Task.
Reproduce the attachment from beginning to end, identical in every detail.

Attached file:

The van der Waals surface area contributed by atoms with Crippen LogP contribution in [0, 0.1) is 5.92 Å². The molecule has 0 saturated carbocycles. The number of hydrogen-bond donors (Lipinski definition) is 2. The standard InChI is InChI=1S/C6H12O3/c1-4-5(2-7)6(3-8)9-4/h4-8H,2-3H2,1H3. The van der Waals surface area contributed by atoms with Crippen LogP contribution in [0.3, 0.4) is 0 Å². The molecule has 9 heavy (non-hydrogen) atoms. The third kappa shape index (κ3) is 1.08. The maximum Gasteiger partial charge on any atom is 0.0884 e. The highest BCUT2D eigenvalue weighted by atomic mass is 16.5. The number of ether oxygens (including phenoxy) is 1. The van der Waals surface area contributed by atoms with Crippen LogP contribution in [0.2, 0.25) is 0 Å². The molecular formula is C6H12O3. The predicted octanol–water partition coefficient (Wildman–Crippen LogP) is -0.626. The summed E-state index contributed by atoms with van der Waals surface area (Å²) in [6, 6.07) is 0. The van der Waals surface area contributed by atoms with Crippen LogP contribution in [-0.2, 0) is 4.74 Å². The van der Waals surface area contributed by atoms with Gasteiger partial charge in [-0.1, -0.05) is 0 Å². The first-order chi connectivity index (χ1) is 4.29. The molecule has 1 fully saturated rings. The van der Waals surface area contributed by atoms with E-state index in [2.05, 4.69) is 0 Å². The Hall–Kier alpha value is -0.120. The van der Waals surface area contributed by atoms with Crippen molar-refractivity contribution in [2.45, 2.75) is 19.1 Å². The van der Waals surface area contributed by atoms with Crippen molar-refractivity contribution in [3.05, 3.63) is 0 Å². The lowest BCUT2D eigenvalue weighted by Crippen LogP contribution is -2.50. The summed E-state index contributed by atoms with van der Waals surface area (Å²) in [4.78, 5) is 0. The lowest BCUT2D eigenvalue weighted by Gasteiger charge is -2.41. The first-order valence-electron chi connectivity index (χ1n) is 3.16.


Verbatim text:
The van der Waals surface area contributed by atoms with Crippen LogP contribution in [0, 0.1) is 5.92 Å². The molecule has 0 saturated carbocycles. The number of hydrogen-bond donors (Lipinski definition) is 2. The standard InChI is InChI=1S/C6H12O3/c1-4-5(2-7)6(3-8)9-4/h4-8H,2-3H2,1H3. The van der Waals surface area contributed by atoms with Crippen LogP contribution in [0.3, 0.4) is 0 Å². The molecule has 9 heavy (non-hydrogen) atoms. The third kappa shape index (κ3) is 1.08. The maximum Gasteiger partial charge on any atom is 0.0884 e. The highest BCUT2D eigenvalue weighted by atomic mass is 16.5. The number of ether oxygens (including phenoxy) is 1. The van der Waals surface area contributed by atoms with Crippen LogP contribution in [0.2, 0.25) is 0 Å². The molecular formula is C6H12O3. The predicted octanol–water partition coefficient (Wildman–Crippen LogP) is -0.626. The summed E-state index contributed by atoms with van der Waals surface area (Å²) in [6, 6.07) is 0. The van der Waals surface area contributed by atoms with Crippen LogP contribution in [-0.2, 0) is 4.74 Å². The van der Waals surface area contributed by atoms with Gasteiger partial charge in [-0.1, -0.05) is 0 Å². The first-order chi connectivity index (χ1) is 4.29. The molecule has 1 fully saturated rings. The van der Waals surface area contributed by atoms with E-state index in [2.05, 4.69) is 0 Å². The Hall–Kier alpha value is -0.120. The van der Waals surface area contributed by atoms with Crippen molar-refractivity contribution in [2.45, 2.75) is 19.1 Å². The van der Waals surface area contributed by atoms with Crippen molar-refractivity contribution in [3.05, 3.63) is 0 Å². The lowest BCUT2D eigenvalue weighted by Crippen LogP contribution is -2.50. The summed E-state index contributed by atoms with van der Waals surface area (Å²) in [4.78, 5) is 0. The lowest BCUT2D eigenvalue weighted by Gasteiger charge is -2.41. The first-order valence-electron chi connectivity index (χ1n) is 3.16.